The intangible nature of innovation and human capital frequently implies that the value of the firm is a hard to assess commodity, in which case success clings on the ability of the firm to favorably barter its position in the market arena. Building on game theory and recent advances in industrial organization, this course aims to develop the negotiation skills needed for this purpose by active participation in a variety of negotiation settings, and a series of integrative bargaining cases between two and more than two parties over multiple issues. Ethical dilemmas in negotiation are discussed at various times throughout the course.
Instructor: Prof. Petrakis Emmanuel - University of Crete
Accounting focuses on gathering and processing information for managerial decision making, stock valuation, profit calculation and financial reporting. The goal of this course is to give an extended insight into two key areas of accounting: management accounting and cost accounting. The main topics that will be covered are: cost assignment, decision making, budgeting and variance analysis, activity based costing and strategic management, divisional performance measurement and transfer pricing. The course will also briefly cover the field financial accounting by analyzing financial reports.
Instructor: Dr. Daskalaki Charoula - University of Crete
In this course, students develop a critical appreciation of the basic concepts and techniques of marketing management and strategy with an emphasis on how R&D intensive firms like startups can create customer value and build customer relationships. The course develops concepts and skills necessary for marketing decision-making and illustrates how various decision-making tools apply to actual business situations. The role of technological innovations and new product development will be emphasized to develop a disciplined process for addressing marketing issues and management problems in a variety of settings.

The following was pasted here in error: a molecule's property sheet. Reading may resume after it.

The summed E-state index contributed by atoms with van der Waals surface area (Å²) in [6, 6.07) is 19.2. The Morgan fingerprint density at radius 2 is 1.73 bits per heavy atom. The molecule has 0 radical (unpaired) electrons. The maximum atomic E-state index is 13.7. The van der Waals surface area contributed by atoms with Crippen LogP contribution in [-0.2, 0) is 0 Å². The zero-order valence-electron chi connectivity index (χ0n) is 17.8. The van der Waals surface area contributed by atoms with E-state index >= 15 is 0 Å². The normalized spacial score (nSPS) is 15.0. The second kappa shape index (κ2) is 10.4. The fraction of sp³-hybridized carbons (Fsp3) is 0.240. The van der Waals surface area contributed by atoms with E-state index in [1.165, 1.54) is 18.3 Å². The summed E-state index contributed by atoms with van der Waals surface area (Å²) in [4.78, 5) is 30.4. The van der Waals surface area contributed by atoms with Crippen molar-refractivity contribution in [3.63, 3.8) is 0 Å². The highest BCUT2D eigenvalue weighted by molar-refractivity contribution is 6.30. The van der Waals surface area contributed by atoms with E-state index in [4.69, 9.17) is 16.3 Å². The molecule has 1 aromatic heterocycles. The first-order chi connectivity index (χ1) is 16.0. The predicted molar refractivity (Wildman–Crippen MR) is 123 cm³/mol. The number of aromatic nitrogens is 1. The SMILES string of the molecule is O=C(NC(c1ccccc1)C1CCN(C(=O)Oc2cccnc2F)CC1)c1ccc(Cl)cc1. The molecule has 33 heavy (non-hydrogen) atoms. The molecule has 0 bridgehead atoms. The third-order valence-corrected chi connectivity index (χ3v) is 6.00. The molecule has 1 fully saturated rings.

Focusing on R&D intensive firms and startups this course will acquaint students with the theory and practice of financial management of industrial enterprises. Students will be able to apply different investment selection theories to real life situations that involve the use of technological innovations by evaluating risks and returns of alternative projects. Also, the course pays due attention to the role of debt and equity capital in financing projects and the implications of financing for the value of the firm. They will understand markets for derivatives, such as options, SWAPS, warrants and futures.
For SMEs and new innovative ventures the ability to quantify internal business processes is invaluable in providing a control mechanism to monitor the performance of production units. This is more important for startups seeking business survival in a risky and uncertain market environment. To this end, this course will develop appropriate tools to facilitate a broad understanding of internal performance evaluation, benchmarking and productivity measurement. Students will use empirical tools and real datasets to perform on-hands measurement of performance indicators analyzing the role of technological innovations in productivity growth, identifying peers, and simulate strategic plans. In addition, they will learn how to use recently developed, very user friendly software to compute efficiency and productivity and what is popular known as Stochastic Frontier and Data Envelopment Analyses.
Instructor: Prof. Tzouvelekas Vangelis - University of Crete
The aim of the course is to provide students a thorough exploration of the current global conditions and challenges, applying the various concepts to contemporary real-world situations regarding business in the global environment, focusing, in particular, to growing and internationalizing the entrepreneurial firm. In this context we will explain why the world’s country differ, how global trade patterns are determined, and how contemporary strategies used by firms to act in the global business environments. Finally, emphasis will be placed on the strategies that firms adopt to compete effectively in the international business environment and explains how firms can perform in production, marketing, innovation, in order to compete and succeed in the international business .